Short Story: Special Ingredient by Lorraine Marise

"Special Ingredient" by Lorraine Marise
a short story


from MIKE SHAYNE MYSTERY MAGAZINE, July, 1977, pg 106
First Sentence:  "A little bell atop the door frame announced Officer Garvey Moran's entrance to the small diner on Second Street."

Last Sentence:  "You can say that again."

Author: I can find no information on this author other than she's published other stories for this magazine.

I enjoyed this little crime story which had a very definitive seventies feel to it.  A police officer comes into an empty diner sits down and starts to chat with the owner.  Turns out "Little Willy" died there the other day of botulism poisoning, the diner was shut down, inspected and given the all clear but now no customers are returning.  At first the victim sounds to be a child but the reader is soon put wise when we learn "Little Willy" was the local bookie around these parts, something the officer hadn't known.  He'd suspected Willy was up to something but hadn't clued in yet.  Well the conversation continues, the owner starts to tell the cop an awful lot of information about botulism poisoning and how it works, how long it takes, what your chances are if you don't get help, etc.  Officer Moran wonder's without much thought as to how he knows all this information.  As Moran makes a phone call, he happens to see the owner sprinkling something in his stew.  Back at the counter, when asked the owner says it's his "special ingredient", Moran agrees the stew does taste better than what you expect at a diner.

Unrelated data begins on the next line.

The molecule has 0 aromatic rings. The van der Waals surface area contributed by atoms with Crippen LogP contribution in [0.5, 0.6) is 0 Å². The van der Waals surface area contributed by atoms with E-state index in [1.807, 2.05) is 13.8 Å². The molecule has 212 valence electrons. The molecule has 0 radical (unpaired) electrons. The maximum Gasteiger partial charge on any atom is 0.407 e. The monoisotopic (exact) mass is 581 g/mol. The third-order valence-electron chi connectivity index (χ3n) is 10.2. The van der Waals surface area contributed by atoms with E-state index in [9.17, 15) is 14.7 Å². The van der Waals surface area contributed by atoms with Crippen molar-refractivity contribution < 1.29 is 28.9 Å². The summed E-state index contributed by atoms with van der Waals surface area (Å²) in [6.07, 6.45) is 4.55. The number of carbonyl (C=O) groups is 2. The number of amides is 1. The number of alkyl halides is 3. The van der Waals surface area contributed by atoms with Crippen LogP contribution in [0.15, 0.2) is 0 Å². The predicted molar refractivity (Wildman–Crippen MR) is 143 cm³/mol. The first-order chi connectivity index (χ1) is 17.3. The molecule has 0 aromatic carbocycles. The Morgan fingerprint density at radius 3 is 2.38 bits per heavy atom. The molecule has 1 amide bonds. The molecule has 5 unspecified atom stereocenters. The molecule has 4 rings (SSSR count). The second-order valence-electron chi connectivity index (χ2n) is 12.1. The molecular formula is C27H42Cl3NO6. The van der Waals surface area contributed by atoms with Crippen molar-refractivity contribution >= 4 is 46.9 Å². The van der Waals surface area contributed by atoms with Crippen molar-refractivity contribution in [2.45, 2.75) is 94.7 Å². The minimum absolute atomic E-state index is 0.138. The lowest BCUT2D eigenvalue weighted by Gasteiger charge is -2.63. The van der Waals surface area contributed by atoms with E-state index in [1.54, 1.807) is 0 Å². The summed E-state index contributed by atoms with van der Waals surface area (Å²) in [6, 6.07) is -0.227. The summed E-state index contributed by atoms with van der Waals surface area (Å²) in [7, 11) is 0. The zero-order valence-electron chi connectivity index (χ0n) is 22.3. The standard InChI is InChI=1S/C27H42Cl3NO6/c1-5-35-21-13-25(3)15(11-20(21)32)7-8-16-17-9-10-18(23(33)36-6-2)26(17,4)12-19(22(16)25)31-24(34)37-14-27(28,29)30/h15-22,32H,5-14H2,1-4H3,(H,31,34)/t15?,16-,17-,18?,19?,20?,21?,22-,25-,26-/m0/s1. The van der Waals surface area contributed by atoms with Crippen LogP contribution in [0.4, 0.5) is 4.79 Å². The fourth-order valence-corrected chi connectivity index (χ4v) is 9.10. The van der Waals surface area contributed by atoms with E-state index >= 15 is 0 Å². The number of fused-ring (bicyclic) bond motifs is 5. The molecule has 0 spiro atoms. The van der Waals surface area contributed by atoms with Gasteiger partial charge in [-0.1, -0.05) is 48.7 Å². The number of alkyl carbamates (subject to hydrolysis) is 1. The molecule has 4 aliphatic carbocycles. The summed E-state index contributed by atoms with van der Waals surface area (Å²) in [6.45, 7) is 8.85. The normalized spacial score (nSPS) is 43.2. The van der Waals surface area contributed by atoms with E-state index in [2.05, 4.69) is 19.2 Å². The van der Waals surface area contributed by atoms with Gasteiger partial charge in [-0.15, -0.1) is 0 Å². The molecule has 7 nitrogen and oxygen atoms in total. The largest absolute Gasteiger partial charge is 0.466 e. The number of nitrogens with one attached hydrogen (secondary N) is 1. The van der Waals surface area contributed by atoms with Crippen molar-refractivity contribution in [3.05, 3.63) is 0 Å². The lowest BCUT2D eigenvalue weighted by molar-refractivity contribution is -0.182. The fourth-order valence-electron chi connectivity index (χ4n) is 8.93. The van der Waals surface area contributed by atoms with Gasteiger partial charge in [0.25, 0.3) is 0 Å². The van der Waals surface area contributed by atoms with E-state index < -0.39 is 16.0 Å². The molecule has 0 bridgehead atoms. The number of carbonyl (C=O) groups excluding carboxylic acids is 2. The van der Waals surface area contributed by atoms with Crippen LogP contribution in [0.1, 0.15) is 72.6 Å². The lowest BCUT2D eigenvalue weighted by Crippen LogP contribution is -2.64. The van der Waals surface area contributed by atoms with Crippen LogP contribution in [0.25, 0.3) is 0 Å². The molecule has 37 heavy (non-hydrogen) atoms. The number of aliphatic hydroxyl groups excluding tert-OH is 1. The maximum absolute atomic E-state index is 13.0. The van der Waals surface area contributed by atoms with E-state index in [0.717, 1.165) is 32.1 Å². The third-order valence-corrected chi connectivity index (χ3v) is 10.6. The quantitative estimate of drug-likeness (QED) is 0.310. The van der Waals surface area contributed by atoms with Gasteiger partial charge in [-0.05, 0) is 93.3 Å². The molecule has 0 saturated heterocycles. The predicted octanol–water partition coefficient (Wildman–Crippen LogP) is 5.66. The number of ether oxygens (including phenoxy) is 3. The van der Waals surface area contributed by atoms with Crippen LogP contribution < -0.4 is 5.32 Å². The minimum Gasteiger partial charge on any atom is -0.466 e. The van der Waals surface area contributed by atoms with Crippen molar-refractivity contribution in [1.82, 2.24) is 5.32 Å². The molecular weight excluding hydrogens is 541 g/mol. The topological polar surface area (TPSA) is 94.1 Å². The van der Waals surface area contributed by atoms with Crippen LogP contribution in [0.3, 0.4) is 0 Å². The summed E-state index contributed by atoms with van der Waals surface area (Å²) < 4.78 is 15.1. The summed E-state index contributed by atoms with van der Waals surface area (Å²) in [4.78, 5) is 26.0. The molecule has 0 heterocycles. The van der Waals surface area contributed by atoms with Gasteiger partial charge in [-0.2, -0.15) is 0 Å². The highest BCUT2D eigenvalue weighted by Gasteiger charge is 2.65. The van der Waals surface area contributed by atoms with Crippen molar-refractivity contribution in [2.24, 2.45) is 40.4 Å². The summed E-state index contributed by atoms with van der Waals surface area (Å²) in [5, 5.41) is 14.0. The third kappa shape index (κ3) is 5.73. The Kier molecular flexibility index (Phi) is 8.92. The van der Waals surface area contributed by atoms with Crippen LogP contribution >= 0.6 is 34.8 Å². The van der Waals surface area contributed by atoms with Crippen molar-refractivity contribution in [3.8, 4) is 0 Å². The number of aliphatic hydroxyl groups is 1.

At this point the reader's thoughts are taking a certain turn as to what has occurred here and may perhaps occur again?  This does not appear to be the right track.  Officer Moran only has a few tastes than states he's just not hungry and leaves.  He then goes on to visit the owner of another deli down the street whose business is booming since the incident at the first place.  Here we learn who was in cahoots with who, who poisoned Little Willy and why and all seems straightforward and yet I'm left wondering just how Officer Moran will be feeling in say, perhaps, twelve hours.  Decent bit of revenge.


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